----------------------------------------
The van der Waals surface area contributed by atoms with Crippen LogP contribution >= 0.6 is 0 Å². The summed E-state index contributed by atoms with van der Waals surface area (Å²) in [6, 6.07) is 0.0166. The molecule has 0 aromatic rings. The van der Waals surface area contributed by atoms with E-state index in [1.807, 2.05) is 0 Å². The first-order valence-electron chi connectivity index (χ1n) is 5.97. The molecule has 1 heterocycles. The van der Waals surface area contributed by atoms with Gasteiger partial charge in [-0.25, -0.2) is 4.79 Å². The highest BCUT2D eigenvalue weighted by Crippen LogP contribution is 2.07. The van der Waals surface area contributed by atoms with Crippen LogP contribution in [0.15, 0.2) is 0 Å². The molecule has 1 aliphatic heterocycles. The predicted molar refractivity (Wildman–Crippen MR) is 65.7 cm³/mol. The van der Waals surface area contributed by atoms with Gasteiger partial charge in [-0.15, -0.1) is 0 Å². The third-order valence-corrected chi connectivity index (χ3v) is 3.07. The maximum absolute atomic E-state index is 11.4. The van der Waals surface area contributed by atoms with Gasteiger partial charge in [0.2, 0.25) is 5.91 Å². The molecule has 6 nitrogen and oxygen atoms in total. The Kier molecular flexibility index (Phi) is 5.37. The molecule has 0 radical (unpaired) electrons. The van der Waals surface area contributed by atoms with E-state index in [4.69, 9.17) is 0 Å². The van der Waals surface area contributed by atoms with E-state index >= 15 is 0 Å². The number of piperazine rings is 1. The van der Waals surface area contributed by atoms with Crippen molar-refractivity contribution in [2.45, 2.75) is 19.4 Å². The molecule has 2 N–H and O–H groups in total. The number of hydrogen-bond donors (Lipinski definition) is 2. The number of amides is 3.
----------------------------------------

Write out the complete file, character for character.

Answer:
The van der Waals surface area contributed by atoms with Crippen LogP contribution >= 0.6 is 0 Å². The summed E-state index contributed by atoms with van der Waals surface area (Å²) in [6, 6.07) is 0.0166. The molecule has 0 aromatic rings. The van der Waals surface area contributed by atoms with E-state index in [1.807, 2.05) is 0 Å². The first-order valence-electron chi connectivity index (χ1n) is 5.97. The molecule has 1 heterocycles. The van der Waals surface area contributed by atoms with Gasteiger partial charge in [-0.25, -0.2) is 4.79 Å². The highest BCUT2D eigenvalue weighted by Crippen LogP contribution is 2.07. The van der Waals surface area contributed by atoms with Crippen LogP contribution in [0.15, 0.2) is 0 Å². The molecule has 1 aliphatic heterocycles. The predicted molar refractivity (Wildman–Crippen MR) is 65.7 cm³/mol. The van der Waals surface area contributed by atoms with Gasteiger partial charge in [-0.15, -0.1) is 0 Å². The third-order valence-corrected chi connectivity index (χ3v) is 3.07. The maximum absolute atomic E-state index is 11.4. The van der Waals surface area contributed by atoms with Gasteiger partial charge in [0.2, 0.25) is 5.91 Å². The molecule has 6 nitrogen and oxygen atoms in total. The Kier molecular flexibility index (Phi) is 5.37. The molecule has 0 radical (unpaired) electrons. The van der Waals surface area contributed by atoms with E-state index in [4.69, 9.17) is 0 Å². The van der Waals surface area contributed by atoms with E-state index >= 15 is 0 Å². The number of piperazine rings is 1. The van der Waals surface area contributed by atoms with Crippen molar-refractivity contribution in [2.45, 2.75) is 19.4 Å². The molecule has 2 N–H and O–H groups in total. The number of hydrogen-bond donors (Lipinski definition) is 2. The number of amides is 3.